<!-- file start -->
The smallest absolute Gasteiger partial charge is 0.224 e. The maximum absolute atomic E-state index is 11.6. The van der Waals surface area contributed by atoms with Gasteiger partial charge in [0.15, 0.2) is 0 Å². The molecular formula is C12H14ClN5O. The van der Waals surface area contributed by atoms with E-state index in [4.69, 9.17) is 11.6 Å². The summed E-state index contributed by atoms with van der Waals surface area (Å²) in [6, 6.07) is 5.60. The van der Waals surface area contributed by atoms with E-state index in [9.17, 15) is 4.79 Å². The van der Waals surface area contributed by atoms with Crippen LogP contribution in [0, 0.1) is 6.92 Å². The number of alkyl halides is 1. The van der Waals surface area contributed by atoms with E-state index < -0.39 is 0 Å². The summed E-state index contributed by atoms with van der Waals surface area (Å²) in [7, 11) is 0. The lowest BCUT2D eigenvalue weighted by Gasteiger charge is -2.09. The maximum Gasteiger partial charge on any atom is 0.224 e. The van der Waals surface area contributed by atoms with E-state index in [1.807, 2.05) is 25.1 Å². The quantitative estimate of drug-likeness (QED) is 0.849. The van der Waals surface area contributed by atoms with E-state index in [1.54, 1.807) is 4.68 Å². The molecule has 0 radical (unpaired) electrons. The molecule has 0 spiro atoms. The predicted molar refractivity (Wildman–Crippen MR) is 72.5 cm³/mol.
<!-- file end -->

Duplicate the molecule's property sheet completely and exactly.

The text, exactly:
The smallest absolute Gasteiger partial charge is 0.224 e. The maximum absolute atomic E-state index is 11.6. The van der Waals surface area contributed by atoms with Gasteiger partial charge in [0.15, 0.2) is 0 Å². The molecular formula is C12H14ClN5O. The van der Waals surface area contributed by atoms with E-state index in [4.69, 9.17) is 11.6 Å². The summed E-state index contributed by atoms with van der Waals surface area (Å²) in [6, 6.07) is 5.60. The van der Waals surface area contributed by atoms with E-state index in [9.17, 15) is 4.79 Å². The van der Waals surface area contributed by atoms with Crippen LogP contribution in [0, 0.1) is 6.92 Å². The number of alkyl halides is 1. The van der Waals surface area contributed by atoms with E-state index < -0.39 is 0 Å². The summed E-state index contributed by atoms with van der Waals surface area (Å²) in [7, 11) is 0. The lowest BCUT2D eigenvalue weighted by Gasteiger charge is -2.09. The maximum Gasteiger partial charge on any atom is 0.224 e. The van der Waals surface area contributed by atoms with E-state index in [1.807, 2.05) is 25.1 Å². The quantitative estimate of drug-likeness (QED) is 0.849. The van der Waals surface area contributed by atoms with E-state index in [1.54, 1.807) is 4.68 Å². The molecule has 0 radical (unpaired) electrons. The molecule has 0 spiro atoms. The predicted molar refractivity (Wildman–Crippen MR) is 72.5 cm³/mol.